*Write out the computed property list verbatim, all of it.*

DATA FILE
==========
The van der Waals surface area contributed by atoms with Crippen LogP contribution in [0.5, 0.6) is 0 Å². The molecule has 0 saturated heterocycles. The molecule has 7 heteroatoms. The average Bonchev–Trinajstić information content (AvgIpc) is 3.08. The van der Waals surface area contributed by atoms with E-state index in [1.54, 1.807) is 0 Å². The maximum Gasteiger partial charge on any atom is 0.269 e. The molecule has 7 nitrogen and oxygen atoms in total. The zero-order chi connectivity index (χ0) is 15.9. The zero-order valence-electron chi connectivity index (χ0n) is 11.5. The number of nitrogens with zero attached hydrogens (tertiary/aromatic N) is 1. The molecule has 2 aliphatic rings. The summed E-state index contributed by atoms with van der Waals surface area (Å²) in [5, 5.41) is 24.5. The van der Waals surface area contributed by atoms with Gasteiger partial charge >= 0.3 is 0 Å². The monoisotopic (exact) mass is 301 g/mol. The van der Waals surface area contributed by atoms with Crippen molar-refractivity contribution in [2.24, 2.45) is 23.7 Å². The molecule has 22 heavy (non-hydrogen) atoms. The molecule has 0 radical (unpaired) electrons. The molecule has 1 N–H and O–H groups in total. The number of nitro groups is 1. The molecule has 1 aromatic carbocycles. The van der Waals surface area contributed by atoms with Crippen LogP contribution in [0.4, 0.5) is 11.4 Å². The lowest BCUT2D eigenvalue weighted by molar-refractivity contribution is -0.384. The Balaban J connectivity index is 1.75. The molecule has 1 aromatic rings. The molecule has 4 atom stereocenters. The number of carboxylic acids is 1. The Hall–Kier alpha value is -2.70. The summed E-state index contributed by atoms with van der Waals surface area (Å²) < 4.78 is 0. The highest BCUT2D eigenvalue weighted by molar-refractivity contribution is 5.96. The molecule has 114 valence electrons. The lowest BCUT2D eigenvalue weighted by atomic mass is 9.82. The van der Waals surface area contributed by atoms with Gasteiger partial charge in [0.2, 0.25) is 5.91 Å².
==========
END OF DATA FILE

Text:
The van der Waals surface area contributed by atoms with Crippen LogP contribution in [0.5, 0.6) is 0 Å². The molecule has 0 saturated heterocycles. The molecule has 7 heteroatoms. The average Bonchev–Trinajstić information content (AvgIpc) is 3.08. The van der Waals surface area contributed by atoms with E-state index in [1.54, 1.807) is 0 Å². The maximum Gasteiger partial charge on any atom is 0.269 e. The molecule has 7 nitrogen and oxygen atoms in total. The zero-order chi connectivity index (χ0) is 15.9. The zero-order valence-electron chi connectivity index (χ0n) is 11.5. The number of nitrogens with zero attached hydrogens (tertiary/aromatic N) is 1. The molecule has 2 aliphatic rings. The summed E-state index contributed by atoms with van der Waals surface area (Å²) in [5, 5.41) is 24.5. The van der Waals surface area contributed by atoms with Gasteiger partial charge >= 0.3 is 0 Å². The monoisotopic (exact) mass is 301 g/mol. The van der Waals surface area contributed by atoms with Crippen molar-refractivity contribution in [2.24, 2.45) is 23.7 Å². The molecule has 22 heavy (non-hydrogen) atoms. The molecule has 0 radical (unpaired) electrons. The molecule has 1 N–H and O–H groups in total. The number of nitro groups is 1. The molecule has 1 aromatic carbocycles. The van der Waals surface area contributed by atoms with Crippen LogP contribution in [0.4, 0.5) is 11.4 Å². The lowest BCUT2D eigenvalue weighted by molar-refractivity contribution is -0.384. The Balaban J connectivity index is 1.75. The molecule has 1 aromatic rings. The molecule has 4 atom stereocenters. The number of carboxylic acids is 1. The Hall–Kier alpha value is -2.70. The summed E-state index contributed by atoms with van der Waals surface area (Å²) < 4.78 is 0. The highest BCUT2D eigenvalue weighted by molar-refractivity contribution is 5.96. The molecule has 114 valence electrons. The lowest BCUT2D eigenvalue weighted by atomic mass is 9.82. The van der Waals surface area contributed by atoms with Gasteiger partial charge in [0.2, 0.25) is 5.91 Å².